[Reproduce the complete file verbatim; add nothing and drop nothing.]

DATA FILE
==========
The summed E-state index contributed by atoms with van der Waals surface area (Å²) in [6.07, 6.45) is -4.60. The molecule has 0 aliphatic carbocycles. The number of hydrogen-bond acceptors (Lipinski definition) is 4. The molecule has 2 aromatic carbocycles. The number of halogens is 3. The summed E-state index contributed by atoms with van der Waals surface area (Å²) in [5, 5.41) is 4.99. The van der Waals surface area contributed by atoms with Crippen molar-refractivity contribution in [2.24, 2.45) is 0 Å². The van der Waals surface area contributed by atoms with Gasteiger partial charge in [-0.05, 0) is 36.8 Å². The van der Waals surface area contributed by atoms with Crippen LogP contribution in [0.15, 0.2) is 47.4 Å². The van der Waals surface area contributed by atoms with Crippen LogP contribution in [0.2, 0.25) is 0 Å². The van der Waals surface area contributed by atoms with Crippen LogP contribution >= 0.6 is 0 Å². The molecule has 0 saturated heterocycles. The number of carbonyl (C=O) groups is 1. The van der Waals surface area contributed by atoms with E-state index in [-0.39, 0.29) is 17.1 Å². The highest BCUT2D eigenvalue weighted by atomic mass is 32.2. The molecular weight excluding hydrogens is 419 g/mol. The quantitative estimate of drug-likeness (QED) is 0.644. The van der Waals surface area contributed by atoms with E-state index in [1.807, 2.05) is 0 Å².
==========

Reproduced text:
The summed E-state index contributed by atoms with van der Waals surface area (Å²) in [6.07, 6.45) is -4.60. The molecule has 0 aliphatic carbocycles. The number of hydrogen-bond acceptors (Lipinski definition) is 4. The molecule has 2 aromatic carbocycles. The number of halogens is 3. The summed E-state index contributed by atoms with van der Waals surface area (Å²) in [5, 5.41) is 4.99. The van der Waals surface area contributed by atoms with Crippen molar-refractivity contribution in [2.24, 2.45) is 0 Å². The van der Waals surface area contributed by atoms with Gasteiger partial charge in [-0.05, 0) is 36.8 Å². The van der Waals surface area contributed by atoms with Crippen LogP contribution in [0.15, 0.2) is 47.4 Å². The van der Waals surface area contributed by atoms with Crippen LogP contribution in [0.2, 0.25) is 0 Å². The van der Waals surface area contributed by atoms with Crippen LogP contribution >= 0.6 is 0 Å². The molecule has 0 saturated heterocycles. The number of carbonyl (C=O) groups is 1. The van der Waals surface area contributed by atoms with E-state index in [-0.39, 0.29) is 17.1 Å². The highest BCUT2D eigenvalue weighted by atomic mass is 32.2. The molecular weight excluding hydrogens is 419 g/mol. The quantitative estimate of drug-likeness (QED) is 0.644. The van der Waals surface area contributed by atoms with E-state index in [1.807, 2.05) is 0 Å².